The new version of Virginia Tech’s FutureHAUS building concept won another international competition Wednesday, as a group of students built a sleek, energy efficient home just outside Dubai.
The 900-square-foot house not only boasts futuristic features like a mailbox on the roof for drone deliveries, but it was also designed to withstand desert heat while producing more electricity than it uses.
This is the second FutureHAUS prototype that Virginia Tech has built, after the first was destroyed in a warehouse fire in early 2017.
Architecture professor Joe Wheeler, who leads the effort, said he wasn’t seriously considering entering the Solar Decathlon Middle East before the fire. But then the competition turned into a rallying cry to help the group pick up the pieces and rebuild.
“We knew we had all the technology, we had all the research there. It just wasn’t in physical form,” Wheeler said. “We needed some way to kind of move us forward. This was an amazing way.”
The Solar Decathlon Middle East, an event created by the Dubai Electricity and Water Authority and the U.S. Department of Energy, required the FutureHAUS team to simulate a real family living in the home over the past 10 days. They did laundry, cleaned dishes, charged an electric vehicle and kept the home at a cool 73 degrees while solar panels on the roof generated power to keep everything humming along.
The house was designed to have a minuscule environmental footprint, with walls to shade the building from the Dubai sun and a system that recycles clean water for reuse in the home.
The team of about 75 Virginia Tech students that built the house designed an app that showed real-time energy data, so they could experiment with things like closing certain doors to achieve optimum efficiency.
The house used about 35 kilowatt hours of energy each day, but it produced around 50 kilowatt hours with the solar panels on the roof.
“So much research went into selecting the right appliances, the right systems, the right HVAC for the house,” student team leader Laurie Booth said. “It took a lot of understanding of how a house actually works. That’s how we were so successful.”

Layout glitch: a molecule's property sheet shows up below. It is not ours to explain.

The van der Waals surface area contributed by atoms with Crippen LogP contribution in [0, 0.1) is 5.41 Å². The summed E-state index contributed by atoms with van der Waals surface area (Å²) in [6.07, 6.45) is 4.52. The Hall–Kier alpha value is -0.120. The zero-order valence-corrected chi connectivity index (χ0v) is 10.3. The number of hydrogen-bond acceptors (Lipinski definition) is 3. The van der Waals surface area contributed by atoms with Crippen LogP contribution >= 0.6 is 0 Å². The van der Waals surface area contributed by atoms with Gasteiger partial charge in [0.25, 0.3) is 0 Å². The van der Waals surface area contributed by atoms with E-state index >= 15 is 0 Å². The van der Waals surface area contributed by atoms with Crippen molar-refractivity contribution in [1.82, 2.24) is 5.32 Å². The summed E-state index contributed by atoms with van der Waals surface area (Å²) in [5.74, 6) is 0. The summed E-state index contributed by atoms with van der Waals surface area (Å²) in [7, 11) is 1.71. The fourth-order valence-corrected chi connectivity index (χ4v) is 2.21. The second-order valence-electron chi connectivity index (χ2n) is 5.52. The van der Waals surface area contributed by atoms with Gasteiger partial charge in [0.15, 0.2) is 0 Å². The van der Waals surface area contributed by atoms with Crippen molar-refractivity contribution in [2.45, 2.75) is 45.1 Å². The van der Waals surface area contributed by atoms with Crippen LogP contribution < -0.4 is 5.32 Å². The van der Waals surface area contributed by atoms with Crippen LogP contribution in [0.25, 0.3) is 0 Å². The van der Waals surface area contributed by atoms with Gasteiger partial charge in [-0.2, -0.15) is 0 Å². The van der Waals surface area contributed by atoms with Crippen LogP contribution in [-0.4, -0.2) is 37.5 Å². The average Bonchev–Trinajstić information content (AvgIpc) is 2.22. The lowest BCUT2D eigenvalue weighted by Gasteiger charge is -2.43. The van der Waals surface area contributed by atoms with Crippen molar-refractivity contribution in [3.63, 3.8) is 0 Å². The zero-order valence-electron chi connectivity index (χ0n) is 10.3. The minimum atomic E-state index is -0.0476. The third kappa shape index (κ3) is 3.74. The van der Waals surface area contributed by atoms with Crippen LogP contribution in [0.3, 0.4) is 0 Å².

On Wednesday, the Solar Decathlon judges awarded Virginia Tech first place among the 22 teams in the competition.
“It was by far I think the most challenging thing these students have ever done. This is the most challenging thing I have ever done,” Wheeler said. “The competition, it was stressful, it was intense, it was close, competitive.”
FutureHAUS Dubai was designed and fabricated in Blacksburg using cartridges, similar to the university’s past prototypes. The idea is to build all the technology, electrical and plumbing components into the walls in a factory so homes can be quickly assembled at job sites.
Wheeler said this unique building technique could someday lead to smarter homes that could be built in a fraction of the time at a fraction of the cost.
For this competition, cartridges were shipped to Dubai. The structure of the home was assembled in one day, it was generating electricity on the second day and was completely finished — inside and out — within a week.
Wednesday’s victory comes after the first FutureHAUS won a similar competition in 2010. That house toured the world for various demonstrations before returning home to Blacksburg where Wheeler hoped it would be on permanent display someday.
But the fire at the Environmental Systems Laboratory at Virginia Tech’s Prices Fork Research Station destroyed the prototype, along with years of work, in February 2017.
The second iteration carried over a lot of the same features, reimagined with a fresh design.
The bathroom sink was 3D-printed as one piece with all the plumbing baked in. All countertops are motorized in order to rise or fall for better accessibility.
Almost every surface features a display, from the kitchen table to the backsplash. A television is mounted on a cutout in the wall that swivels around, so a family can watch movies in the living room or flip it around for a video conference call in the office.
Walls move to make rooms larger or smaller, depending on how they are being used, and a bed folds up against a wall to save space. Batteries store energy to power the whole operation.
Now that the trophies have been awarded, Virginia Tech’s team will begin disassembling the house. It will be shipped back to Blacksburg and — Wheeler hopes — put on display somewhere on campus for tours.
“We are floating on cloud nine right now,” Booth said via telephone from Dubai on Wednesday. “We’ve talked about this day for two years now. We’ve always said what if — what if we won?
“Now to actually have that trophy in our hands, it realizes all the hard work that’s been put into this project.”